On the Ground

In recent decades rangeland science has moved from a “command and control” framework to one that values heterogeneity, recognizes rangelands as social-ecological systems, and seeks to integrate complexity.

This new framework recognizes management as fundamentally site-specific, but rangeland science has not provided clear principles for successful livestock grazing management for use by producers and other stakeholders. This reticence has created a void often filled by prescriptive solutions that contradict our best understanding of rangeland systems.

We engaged hundreds of livestock grazing management experts in an iterative conversation to distill a set of evidence-based, adaptable principles for successful livestock grazing management in the semiarid and arid rangelands of the western United States.

The seven principles are: Practice adaptive management; Optimize stocking rate; Use a grazing plan; Prioritize ecological health; Evaluate distribution; Welfare begets performance; and Think beyond the range. The full versions of these principles contain paragraph length descriptions highlighting key considerations for each.

We envision these principles as a first draft to be improved with discussion and additional research. Further development can include definitions, suggested applications, and checklists for assessment for use in teaching, extension, and industry evaluation efforts.

Jablonski, K., Derner, J., Bailey, D., Davies, K., Meiman, P., Roche, L., Thacker, E., Vermeire, L. and Stackhouse-Lawson, K. 2024, Principles for successful livestock grazing management on western US rangelands, Rangelands, Volume 46, Issue 2, April 2024, Pages 35-41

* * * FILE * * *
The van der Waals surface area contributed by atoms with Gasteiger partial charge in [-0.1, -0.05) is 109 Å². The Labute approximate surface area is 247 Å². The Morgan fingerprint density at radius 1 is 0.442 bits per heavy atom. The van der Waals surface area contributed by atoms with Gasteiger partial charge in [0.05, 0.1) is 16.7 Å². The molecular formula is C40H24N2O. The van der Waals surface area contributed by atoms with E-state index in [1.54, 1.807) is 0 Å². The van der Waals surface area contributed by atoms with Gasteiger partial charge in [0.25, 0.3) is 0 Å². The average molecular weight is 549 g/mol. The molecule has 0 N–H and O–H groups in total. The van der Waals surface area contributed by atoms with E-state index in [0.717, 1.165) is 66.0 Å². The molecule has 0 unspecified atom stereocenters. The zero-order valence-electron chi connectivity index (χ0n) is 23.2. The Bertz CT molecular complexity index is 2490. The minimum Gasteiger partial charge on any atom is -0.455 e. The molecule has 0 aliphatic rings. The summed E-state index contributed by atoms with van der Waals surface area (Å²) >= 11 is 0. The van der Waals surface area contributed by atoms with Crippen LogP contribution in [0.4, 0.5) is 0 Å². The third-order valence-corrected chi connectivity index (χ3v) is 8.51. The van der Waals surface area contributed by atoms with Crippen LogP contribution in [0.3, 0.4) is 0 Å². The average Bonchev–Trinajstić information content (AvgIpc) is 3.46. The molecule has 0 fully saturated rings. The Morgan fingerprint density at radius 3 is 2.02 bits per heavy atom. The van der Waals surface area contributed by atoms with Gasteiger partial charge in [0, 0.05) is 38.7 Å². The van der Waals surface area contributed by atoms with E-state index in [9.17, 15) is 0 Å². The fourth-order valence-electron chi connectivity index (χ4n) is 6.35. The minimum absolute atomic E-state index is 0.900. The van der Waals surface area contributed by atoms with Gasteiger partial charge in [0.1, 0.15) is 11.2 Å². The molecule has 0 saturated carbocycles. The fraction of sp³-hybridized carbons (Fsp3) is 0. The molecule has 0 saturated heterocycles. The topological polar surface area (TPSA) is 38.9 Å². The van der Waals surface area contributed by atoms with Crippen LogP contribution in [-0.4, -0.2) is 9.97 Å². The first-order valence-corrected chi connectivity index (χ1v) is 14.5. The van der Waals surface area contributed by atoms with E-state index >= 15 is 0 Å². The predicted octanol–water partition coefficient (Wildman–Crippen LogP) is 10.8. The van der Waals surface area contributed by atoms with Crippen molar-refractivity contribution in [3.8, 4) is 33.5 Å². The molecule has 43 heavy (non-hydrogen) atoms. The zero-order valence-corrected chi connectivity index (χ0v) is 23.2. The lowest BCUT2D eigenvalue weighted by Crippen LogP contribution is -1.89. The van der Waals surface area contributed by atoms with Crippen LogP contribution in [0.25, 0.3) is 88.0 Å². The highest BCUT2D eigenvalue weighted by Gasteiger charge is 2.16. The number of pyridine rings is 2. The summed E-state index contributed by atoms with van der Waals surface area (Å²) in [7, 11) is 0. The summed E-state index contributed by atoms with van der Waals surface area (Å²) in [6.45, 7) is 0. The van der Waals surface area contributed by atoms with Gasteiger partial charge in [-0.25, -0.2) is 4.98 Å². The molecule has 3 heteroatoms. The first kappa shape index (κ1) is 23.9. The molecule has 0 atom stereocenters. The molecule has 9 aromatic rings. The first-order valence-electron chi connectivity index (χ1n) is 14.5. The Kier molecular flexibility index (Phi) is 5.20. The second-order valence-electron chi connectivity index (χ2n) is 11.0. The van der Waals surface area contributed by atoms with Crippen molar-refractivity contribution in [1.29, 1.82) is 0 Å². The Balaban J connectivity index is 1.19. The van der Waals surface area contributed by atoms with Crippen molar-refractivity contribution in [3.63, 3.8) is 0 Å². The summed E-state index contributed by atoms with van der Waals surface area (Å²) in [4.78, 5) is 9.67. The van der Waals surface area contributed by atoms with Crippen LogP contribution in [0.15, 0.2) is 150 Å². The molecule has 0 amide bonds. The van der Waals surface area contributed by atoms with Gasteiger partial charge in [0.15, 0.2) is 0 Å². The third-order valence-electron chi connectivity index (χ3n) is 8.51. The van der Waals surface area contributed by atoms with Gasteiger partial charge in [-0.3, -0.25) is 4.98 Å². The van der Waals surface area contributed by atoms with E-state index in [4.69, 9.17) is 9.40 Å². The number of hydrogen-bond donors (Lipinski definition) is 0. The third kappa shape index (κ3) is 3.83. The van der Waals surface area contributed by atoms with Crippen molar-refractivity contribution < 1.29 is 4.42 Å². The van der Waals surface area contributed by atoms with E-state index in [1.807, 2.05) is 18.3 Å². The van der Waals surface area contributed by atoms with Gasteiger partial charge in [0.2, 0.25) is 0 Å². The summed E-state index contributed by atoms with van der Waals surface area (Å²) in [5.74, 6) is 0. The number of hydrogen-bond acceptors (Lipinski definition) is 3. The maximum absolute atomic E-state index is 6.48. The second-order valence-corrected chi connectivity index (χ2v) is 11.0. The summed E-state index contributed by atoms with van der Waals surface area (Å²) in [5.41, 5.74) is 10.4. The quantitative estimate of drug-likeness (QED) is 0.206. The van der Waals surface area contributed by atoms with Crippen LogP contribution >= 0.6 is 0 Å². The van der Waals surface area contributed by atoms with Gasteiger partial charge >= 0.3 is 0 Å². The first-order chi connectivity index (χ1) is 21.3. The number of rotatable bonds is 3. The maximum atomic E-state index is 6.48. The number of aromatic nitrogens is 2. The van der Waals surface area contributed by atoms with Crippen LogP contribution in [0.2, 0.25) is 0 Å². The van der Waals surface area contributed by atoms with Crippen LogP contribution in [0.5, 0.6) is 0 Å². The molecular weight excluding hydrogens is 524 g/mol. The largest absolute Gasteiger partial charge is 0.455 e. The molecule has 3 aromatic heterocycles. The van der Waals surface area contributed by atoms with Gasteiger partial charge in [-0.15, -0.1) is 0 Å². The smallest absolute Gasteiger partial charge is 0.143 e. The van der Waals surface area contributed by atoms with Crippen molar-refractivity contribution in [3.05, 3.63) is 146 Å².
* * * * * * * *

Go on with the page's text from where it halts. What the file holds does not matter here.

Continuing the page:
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Also of Interest:

Grazing Twice
Informational Publication describing the benefits from multiple grazing periods, impacts on plant health and stress, animal nutrition, fire in Nevada, livestock management, and general grazing and management practices.
Swanson, S., Voth, D. 2019, Extension, University of Nevada, Reno, IP-19-05
Practical Grazing Management to Maintain or Restore Riparian Functions and Values.
Successful rangeland management maintains or restores the ability of riparian plant communities to capture sediment and stabilize streambanks. Management actions are most effective when they are focused on the vegetated streambank closest to the active channel, the greenline, whe...
Swanson, S. R., Wyman, S., Evans, C. 2015, Journal of Rangeland Applications/University of Idaho, Rangeland Center, 2, 1-28.